Inhalt des Dokuments
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The time machine is a joint project of the Technische Universität Berlin, the Technische Universität München , and the ICSI  (University of California Berkeley). It is open-source and published under the BSD license.
times when it would be extraordinarily convenient to record the
entire contents of a high-volume network traffic stream, in
order to later "travel back in time" and inspect
activity that has only become interesting in retrospect. Two
examples are security forensics—determining just how an
attacker compromised a given machine—and network
trouble-shooting, such as inspecting the precursors to a fault
after the fault.
To perform this task efficiently, the packets are first stored in a ring buffer in the memory (RAM), later the packets are copied to (hard) disk. This allows the time machine to smoothen capture bandwidth peaks in memory and store huge amounts of traffic on disk, covering several days of network traffic. The time machine is designed to work in Gbps environments.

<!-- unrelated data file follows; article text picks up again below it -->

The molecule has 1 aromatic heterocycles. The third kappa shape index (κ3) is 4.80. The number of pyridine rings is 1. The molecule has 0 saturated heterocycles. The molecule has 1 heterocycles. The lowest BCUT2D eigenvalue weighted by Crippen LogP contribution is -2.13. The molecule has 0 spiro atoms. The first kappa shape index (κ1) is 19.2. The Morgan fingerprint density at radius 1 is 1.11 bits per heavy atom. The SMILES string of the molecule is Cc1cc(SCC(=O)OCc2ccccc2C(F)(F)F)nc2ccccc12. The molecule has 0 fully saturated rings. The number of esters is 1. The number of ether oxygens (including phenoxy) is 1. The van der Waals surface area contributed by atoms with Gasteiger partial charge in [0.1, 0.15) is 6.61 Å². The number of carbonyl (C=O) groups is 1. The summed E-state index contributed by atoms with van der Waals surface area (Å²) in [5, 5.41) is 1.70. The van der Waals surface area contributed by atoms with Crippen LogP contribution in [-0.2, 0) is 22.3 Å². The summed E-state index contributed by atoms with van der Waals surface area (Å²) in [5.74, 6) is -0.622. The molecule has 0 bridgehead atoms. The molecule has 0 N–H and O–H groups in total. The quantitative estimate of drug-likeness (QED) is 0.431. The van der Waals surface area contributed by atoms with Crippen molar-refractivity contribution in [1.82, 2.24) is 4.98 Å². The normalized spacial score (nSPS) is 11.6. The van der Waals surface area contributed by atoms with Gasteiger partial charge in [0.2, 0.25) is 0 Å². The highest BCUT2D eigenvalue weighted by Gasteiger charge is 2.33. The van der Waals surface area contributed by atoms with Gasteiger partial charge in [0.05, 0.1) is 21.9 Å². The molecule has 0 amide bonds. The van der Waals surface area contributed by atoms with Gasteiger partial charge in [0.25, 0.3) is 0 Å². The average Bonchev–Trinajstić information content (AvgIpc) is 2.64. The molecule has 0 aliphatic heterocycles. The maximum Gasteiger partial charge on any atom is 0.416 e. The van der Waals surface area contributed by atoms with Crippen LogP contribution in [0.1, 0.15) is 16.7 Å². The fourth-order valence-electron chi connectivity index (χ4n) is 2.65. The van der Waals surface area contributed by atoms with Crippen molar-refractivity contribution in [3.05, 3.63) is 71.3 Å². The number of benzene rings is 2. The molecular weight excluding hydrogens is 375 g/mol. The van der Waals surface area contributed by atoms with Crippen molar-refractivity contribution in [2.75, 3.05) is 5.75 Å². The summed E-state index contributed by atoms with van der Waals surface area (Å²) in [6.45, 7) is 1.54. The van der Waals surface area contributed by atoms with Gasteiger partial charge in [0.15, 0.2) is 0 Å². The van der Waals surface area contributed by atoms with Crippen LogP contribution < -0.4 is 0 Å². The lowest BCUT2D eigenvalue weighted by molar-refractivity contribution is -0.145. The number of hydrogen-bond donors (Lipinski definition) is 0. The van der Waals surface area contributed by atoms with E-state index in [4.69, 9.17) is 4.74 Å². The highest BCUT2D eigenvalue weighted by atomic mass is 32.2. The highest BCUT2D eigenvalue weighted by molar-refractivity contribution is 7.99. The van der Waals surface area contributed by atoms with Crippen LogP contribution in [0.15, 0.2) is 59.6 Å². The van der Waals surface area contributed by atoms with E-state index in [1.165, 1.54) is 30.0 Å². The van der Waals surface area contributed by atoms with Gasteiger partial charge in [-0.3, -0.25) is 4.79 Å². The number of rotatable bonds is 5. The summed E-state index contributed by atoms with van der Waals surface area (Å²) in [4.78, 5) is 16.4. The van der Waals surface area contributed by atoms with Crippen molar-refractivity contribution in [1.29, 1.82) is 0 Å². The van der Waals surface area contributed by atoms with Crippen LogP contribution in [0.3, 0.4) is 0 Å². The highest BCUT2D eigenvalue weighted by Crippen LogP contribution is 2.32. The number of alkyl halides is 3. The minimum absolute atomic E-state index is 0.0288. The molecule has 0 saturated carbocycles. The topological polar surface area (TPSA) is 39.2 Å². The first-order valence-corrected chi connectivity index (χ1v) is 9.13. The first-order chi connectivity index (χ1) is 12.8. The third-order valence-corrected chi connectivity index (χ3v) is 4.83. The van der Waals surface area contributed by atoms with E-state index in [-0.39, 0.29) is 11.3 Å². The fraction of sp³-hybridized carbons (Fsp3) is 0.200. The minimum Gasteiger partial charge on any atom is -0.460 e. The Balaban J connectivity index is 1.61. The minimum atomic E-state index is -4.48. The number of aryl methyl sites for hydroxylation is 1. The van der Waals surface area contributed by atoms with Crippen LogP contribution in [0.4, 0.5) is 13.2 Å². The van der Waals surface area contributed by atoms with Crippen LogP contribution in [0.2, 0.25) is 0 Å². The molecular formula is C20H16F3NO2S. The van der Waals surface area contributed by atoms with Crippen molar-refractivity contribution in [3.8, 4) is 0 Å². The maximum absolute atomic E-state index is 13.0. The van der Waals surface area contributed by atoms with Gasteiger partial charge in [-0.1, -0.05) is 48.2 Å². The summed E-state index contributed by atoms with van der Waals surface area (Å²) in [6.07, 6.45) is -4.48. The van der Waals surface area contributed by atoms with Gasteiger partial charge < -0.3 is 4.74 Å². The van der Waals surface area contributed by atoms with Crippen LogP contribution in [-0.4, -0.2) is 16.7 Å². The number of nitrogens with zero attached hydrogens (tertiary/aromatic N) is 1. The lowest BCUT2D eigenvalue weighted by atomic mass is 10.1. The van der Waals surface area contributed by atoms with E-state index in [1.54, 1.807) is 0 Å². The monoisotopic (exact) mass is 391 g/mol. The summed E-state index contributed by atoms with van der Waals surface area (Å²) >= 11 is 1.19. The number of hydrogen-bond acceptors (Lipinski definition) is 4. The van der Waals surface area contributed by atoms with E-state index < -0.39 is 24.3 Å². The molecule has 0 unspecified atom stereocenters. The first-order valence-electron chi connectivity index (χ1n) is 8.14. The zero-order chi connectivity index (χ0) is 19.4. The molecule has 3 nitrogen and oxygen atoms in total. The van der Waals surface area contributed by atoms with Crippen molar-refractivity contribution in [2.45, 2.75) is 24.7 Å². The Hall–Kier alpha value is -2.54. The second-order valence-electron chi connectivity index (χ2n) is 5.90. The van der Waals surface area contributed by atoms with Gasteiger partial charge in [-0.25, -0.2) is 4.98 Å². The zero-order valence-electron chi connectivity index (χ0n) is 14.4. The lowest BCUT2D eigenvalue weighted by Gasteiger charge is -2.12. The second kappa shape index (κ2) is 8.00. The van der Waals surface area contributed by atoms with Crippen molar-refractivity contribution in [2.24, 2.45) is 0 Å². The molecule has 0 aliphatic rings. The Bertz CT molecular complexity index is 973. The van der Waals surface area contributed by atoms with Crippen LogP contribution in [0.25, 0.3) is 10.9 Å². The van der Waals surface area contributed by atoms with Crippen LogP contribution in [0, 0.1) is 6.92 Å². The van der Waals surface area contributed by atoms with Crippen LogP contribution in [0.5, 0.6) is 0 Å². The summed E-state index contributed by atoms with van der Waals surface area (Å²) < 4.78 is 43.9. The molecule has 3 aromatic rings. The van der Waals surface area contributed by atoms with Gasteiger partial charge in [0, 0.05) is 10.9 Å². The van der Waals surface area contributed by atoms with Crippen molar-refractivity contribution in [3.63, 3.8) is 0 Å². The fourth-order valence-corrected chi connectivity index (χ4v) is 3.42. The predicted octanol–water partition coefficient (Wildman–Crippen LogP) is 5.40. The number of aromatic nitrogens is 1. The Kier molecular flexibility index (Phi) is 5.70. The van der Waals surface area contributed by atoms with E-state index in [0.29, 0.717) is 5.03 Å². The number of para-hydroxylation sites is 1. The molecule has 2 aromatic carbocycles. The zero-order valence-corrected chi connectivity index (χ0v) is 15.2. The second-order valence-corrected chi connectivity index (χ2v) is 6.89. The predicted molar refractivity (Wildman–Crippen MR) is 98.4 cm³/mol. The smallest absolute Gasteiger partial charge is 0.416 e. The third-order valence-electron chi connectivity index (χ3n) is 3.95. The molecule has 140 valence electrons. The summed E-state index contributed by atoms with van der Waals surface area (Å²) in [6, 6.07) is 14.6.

Since it is not feasible to capture the complete load of a fully utilized Gbps link to disk, the time machine utilizes a mechanism called "connection cutoff" to reduce the the amount of data to process. This "connection cutoff" only records the first X bytes of every monitored connection (identified via the 5-tupel of source and destination IP and Port and the transport protocol). Indeed this approach it does not impair the analysis capabilities (unless the cutoff is set to low) because most of the "interessting" data is located in the first few packets of a connection. The effiency of this approach comes from leveraging the heavy-tailed nature of network traffic: because the bulk of the traffic in high-volume streams comes from just a few connections.